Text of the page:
Title: Carry On
Author: Rainbow Rowell
Genre: Young Adult | Fantasy
Synopsis: Simon Snow is the worst chosen one who’s ever been chosen. That’s what his roommate, Baz, says. And Baz might be evil and a vampire and a complete git, but he’s probably right. Half the time, Simon can’t even make his wand work, and the other half, he sets something on fire. His mentor’s avoiding him, his girlfriend broke up with him, and there’s a magic-eating monster running around wearing Simon’s face. Baz would be having a field day with all this, if he were here—it’s their last year at the Watford School of Magicks, and Simon’s infuriating nemesis didn’t even bother to show up.
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You’d think this book was the best thing since Nutella was first introduced to this undeserving world, what with the amount of hype around it. I read Fangirl last year and I loved it. I thought it was very relatable and part of that had to do with the Harry-Potter-aspect of it. Now, I know a lot of people say that Simon Snow is not Harry Potter, since both existed in the Fangirl universe. But the fact that they both existed was one of the things that bothered me most about Fangirl.
Simon Snow. Seven books. The Chosen One. A magical school. A global phenomenon.
Harry Potter. Seven books. The Chosen One. A magical school. A global phenomenon.
I don’t buy that Simon Snow and Harry Potter are two different things, so when I was first put off by the book, it was because I didn’t want to read a Harry Potter rehash, even though Rainbow’s a fantastic author. But after several people insisting that this wasn’t what I thought it was, I decided to give it a go. And while I enjoyed it, there was something off. And that something was… it was basically… a Harry Potter rehash…
I think what bothers me the most about this book is the fantasy. It wasn’t… good. I’m sorry. There was virtually no world-building, and the some that existed was all over the place. There was a lot of info dumping going on since this book works as the ‘seventh installment’ in the Simon Snow series. If you jump into a series at the seventh book, you’re bound to be confused. And Rowell tried her best to not confuse her readers, but it didn’t work for me. The world didn’t feel cohesive to me. The fantasy wasn’t balanced. What the fuck was up with the Big Bad? I don’t know what went down. There was so much going on – ghosts, vampires, numpties (I don’t even know what these things are), sorcerers, psychology, goats… I don’t know. It felt a little all over the place.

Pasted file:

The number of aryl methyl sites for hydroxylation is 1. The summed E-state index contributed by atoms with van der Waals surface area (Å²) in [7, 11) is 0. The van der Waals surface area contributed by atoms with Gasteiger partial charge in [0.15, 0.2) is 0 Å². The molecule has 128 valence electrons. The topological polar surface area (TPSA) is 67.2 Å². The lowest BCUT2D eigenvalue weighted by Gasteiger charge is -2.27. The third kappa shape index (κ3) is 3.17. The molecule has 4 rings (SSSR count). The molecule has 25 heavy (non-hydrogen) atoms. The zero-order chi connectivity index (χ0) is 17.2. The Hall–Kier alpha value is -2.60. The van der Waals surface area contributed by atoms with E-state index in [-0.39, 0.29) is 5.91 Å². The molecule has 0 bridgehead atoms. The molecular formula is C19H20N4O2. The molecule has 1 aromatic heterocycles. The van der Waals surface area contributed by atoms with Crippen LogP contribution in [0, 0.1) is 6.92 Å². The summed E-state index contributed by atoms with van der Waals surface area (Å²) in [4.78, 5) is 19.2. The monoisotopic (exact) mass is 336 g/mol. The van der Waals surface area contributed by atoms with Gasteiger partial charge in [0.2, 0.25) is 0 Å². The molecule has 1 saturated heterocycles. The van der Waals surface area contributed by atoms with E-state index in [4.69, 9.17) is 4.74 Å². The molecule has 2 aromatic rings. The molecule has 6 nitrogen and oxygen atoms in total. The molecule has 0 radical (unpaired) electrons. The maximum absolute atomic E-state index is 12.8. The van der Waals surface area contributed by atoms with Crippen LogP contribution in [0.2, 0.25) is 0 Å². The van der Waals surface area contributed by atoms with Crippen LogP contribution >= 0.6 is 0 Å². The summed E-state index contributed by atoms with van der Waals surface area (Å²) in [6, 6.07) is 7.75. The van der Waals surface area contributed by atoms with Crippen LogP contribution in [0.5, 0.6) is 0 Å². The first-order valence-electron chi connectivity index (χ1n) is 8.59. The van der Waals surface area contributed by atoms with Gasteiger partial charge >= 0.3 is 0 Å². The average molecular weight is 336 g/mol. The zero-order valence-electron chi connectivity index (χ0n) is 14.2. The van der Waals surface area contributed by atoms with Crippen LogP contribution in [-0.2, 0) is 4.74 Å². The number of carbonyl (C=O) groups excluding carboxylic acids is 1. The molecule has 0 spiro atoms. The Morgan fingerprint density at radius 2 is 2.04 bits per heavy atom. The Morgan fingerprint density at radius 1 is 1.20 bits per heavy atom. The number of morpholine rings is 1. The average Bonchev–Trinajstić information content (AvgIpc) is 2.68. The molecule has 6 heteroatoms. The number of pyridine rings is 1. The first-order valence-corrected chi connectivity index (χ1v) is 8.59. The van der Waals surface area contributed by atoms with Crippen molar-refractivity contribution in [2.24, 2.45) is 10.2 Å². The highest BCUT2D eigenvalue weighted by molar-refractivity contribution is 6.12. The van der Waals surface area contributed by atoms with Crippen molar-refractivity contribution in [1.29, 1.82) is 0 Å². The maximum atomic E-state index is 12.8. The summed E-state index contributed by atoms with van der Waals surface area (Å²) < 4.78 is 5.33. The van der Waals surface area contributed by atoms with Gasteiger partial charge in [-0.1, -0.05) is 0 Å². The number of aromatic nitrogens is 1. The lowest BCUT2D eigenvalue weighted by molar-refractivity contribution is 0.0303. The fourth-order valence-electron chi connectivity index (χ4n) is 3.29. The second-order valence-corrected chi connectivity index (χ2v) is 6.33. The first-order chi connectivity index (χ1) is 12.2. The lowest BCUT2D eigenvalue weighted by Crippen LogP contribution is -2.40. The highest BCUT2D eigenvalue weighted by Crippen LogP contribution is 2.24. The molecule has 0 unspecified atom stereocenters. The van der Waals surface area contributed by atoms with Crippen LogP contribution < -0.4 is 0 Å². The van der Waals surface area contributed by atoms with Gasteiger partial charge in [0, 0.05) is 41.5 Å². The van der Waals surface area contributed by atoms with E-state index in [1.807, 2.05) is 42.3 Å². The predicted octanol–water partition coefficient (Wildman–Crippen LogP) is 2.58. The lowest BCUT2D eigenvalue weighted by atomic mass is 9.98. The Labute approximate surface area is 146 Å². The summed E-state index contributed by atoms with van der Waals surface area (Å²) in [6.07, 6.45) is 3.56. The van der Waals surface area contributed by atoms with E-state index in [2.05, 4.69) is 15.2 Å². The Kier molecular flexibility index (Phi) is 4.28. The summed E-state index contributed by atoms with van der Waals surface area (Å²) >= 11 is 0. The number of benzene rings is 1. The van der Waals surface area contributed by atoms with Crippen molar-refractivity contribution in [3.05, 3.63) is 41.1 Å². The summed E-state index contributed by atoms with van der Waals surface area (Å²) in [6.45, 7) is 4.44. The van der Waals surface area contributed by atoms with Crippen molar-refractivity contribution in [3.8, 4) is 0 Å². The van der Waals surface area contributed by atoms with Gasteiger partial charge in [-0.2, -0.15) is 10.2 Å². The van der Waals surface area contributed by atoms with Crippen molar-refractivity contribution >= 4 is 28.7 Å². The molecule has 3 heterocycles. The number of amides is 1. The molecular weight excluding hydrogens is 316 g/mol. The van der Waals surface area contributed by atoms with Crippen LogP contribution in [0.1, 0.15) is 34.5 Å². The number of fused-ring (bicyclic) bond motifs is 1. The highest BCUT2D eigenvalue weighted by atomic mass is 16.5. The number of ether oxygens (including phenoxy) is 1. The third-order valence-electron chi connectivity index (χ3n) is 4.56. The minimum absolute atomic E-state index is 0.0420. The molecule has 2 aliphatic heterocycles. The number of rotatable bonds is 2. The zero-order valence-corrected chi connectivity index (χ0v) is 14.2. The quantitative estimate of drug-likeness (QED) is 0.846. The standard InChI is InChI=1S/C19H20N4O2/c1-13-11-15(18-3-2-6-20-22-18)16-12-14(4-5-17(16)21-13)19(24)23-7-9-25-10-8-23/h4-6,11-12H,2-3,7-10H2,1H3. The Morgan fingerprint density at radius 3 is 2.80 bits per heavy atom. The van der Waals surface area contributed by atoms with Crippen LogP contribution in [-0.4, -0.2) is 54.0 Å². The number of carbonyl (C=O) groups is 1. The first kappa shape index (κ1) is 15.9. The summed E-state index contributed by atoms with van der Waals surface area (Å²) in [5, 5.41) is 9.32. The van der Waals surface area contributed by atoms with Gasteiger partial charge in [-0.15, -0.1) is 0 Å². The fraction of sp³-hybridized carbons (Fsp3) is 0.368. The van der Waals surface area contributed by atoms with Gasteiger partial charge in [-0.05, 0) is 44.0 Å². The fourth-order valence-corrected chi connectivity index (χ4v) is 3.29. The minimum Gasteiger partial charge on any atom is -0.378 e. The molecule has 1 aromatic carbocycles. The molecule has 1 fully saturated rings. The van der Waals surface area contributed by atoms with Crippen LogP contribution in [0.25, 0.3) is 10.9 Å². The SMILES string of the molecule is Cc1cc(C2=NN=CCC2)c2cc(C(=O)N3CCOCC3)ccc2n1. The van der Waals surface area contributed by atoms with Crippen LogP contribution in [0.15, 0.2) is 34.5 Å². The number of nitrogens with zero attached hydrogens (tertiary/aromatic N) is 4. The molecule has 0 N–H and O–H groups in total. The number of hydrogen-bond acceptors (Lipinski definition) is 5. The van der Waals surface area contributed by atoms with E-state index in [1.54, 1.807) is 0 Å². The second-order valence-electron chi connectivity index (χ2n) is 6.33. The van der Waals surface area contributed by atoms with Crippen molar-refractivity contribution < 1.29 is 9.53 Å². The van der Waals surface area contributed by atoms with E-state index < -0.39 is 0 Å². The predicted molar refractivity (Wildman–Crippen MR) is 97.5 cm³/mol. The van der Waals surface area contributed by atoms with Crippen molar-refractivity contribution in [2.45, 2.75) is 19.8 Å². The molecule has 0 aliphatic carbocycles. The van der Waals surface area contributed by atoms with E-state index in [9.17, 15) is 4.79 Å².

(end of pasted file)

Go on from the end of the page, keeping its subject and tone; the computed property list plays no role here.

But despite that, this book was fast-paced beyond compare. It moved at a tremendous pace, and I was never bored. It was addictive, and I read it in two days, and it was enjoyable. So if you’re looking for pure entertainment, this is good.
I’m a big fan of Rainbow’s characters. And although I think the characterization in this wasn’t up to par with the characterization in her other novels, it was still good. But maybe that’s just me, because as a human being who has Harry Potter on her mind all the fucking time, I couldn’t HELP but compare. A brave, slightly stupid protagonist, check. A smart, slightly bossy best friend, check. An eccentric, power-driven mentor, check. And a rich, snivelling rival, check. Ugh.
I know. I wasn’t supposed to compare this to the Harry Potter series, but I couldn’t help it! The Mage was a more ambitious version of Dumbledore. Baz was a nicer version of Draco. Hermione and Penelope are virtually the same people, except Penelope is half-Indian (KUDOS FOR THE DIVERSITY THOUGH, RAINBOW!)
But despite the similarities, I found myself invested in these characters. The best part about this novel is the relationships (at least, most of them). Simon and Penny’s friendship was heart-warming and wonderful, and Baz and Simon’s relationship was brilliantly done. I will say that I thought that after the first steps in their relationship were taken, it progressed way too quickly, considering that Simon wasn’t even aware that he was gay. I would have liked to see a little more conflict, but I loved it nonetheless. Simon and the Mage’s relationship was… poor. Simon is clearly dependent on the Mage, and he loves him in a way, but that was all telling, not showing.
I do not understand the point of Agatha’s character. She didn’t need to be there.
Rainbow’s a great writer. I know that, and I love most of her work. But unfortunately, I don’t think fantasy is her thing. Of course, this is her very first fantasy and I might be a bit too harsh, but I don’t think Rainbow’s a great fantasy writer. Sorry. 🙁